Cell cycle-dependent phosphorylation of Theileria annulata schizont surface proteins.

Wiens, Olga; Xia, Dong; Von Schubert, Conrad; Wastling, Jonathan M; Dobbelaere, Dirk,; Heussler, Volker; Woods, Kerry (2014). Cell cycle-dependent phosphorylation of Theileria annulata schizont surface proteins. PLoS ONE, 9(7), e103821. Public Library of Science 10.1371/journal.pone.0103821

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The invasion of Theileria sporozoites into bovine leukocytes is rapidly followed by the destruction of the surrounding host cell membrane, allowing the parasite to establish its niche within the host cell cytoplasm. Theileria infection induces host cell transformation, characterised by increased host cell proliferation and invasiveness, and the activation of anti-apoptotic genes. This process is strictly dependent on the presence of a viable parasite. Several host cell kinases, including PI3-K, JNK, CK2 and Src-family kinases, are constitutively activated in Theileria-infected cells and contribute to the transformed phenotype. Although a number of host cell molecules, including IkB kinase and polo-like kinase 1 (Plk1), are recruited to the schizont surface, very little is known about the schizont molecules involved in host-parasite interactions. In this study we used immunofluorescence to detect phosphorylated threonine (p-Thr), serine (p-Ser) and threonine-proline (p-Thr-Pro) epitopes on the schizont during host cell cycle progression, revealing extensive schizont phosphorylation during host cell interphase. Furthermore, we established a quick protocol to isolate schizonts from infected macrophages following synchronisation in S-phase or mitosis, and used mass spectrometry to detect phosphorylated schizont proteins. In total, 65 phosphorylated Theileria proteins were detected, 15 of which are potentially secreted or expressed on the surface of the schizont and thus may be targets for host cell kinases. In particular, we describe the cell cycle-dependent phosphorylation of two T. annulata surface proteins, TaSP and p104, both of which are highly phosphorylated during host cell S-phase. TaSP and p104 are involved in mediating interactions between the parasite and the host cell cytoskeleton, which is crucial for the persistence of the parasite within the dividing host cell and the maintenance of the transformed state.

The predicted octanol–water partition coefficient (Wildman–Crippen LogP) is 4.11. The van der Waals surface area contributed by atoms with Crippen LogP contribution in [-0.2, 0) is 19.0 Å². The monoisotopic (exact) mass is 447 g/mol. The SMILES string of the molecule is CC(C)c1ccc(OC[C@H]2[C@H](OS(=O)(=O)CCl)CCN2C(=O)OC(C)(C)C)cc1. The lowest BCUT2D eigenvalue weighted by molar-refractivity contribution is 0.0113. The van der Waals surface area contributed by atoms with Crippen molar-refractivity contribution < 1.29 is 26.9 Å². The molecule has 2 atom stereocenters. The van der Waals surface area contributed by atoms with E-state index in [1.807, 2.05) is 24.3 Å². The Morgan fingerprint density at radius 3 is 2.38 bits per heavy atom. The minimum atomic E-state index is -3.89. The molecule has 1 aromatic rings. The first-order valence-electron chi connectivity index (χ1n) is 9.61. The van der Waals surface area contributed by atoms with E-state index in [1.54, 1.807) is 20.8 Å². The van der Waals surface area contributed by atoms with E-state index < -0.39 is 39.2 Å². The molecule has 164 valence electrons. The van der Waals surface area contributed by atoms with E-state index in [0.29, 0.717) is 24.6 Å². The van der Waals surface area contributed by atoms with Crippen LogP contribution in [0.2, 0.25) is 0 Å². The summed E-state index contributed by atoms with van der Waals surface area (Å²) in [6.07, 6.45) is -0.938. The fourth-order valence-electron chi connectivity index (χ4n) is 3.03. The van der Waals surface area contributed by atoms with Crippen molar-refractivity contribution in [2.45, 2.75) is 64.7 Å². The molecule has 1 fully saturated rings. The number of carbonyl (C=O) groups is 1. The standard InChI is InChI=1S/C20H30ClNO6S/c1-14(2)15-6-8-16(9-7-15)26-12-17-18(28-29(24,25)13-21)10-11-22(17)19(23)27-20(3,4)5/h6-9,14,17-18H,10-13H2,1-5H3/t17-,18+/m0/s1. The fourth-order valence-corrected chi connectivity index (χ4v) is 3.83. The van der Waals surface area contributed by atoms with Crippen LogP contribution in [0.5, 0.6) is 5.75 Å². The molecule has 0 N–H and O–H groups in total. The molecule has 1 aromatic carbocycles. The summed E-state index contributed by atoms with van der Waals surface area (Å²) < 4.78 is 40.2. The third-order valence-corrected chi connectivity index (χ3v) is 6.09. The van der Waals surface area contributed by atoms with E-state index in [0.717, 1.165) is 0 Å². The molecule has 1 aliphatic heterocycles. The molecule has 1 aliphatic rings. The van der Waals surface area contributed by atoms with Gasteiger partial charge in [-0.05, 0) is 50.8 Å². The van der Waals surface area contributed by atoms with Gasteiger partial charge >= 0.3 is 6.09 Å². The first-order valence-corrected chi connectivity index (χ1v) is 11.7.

Item Type:

Journal Article (Original Article)

Division/Institute:

08 Faculty of Science > Department of Biology > Institute of Cell Biology
05 Veterinary Medicine > Department of Infectious Diseases and Pathobiology (DIP) > Institute of Animal Pathology
05 Veterinary Medicine > Department of Infectious Diseases and Pathobiology (DIP)
05 Veterinary Medicine > Department of Clinical Research and Veterinary Public Health (DCR-VPH) > Molecular Pathobiology
05 Veterinary Medicine > Department of Clinical Research and Veterinary Public Health (DCR-VPH)

Graduate School:

Graduate School for Cellular and Biomedical Sciences (GCB)

UniBE Contributor:

Wiens, Olga; Von Schubert, Conrad; Dobbelaere, Dirk,; Heussler, Volker and Woods, Kerry

Subjects:

500 Science > 570 Life sciences; biology
600 Technology > 630 Agriculture
600 Technology > 610 Medicine & health

ISSN:

1932-6203

Publisher:

Public Library of Science

Language:

English

Submitter:

Barbara Gautschi-Steffen

Date Deposited:

23 Apr 2015 15:29

Last Modified:

11 May 2016 10:12

Publisher DOI:

10.1371/journal.pone.0103821

PubMed ID:

25077614

BORIS DOI:

10.7892/boris.67149

URI:

https://boris.unibe.ch/id/eprint/67149

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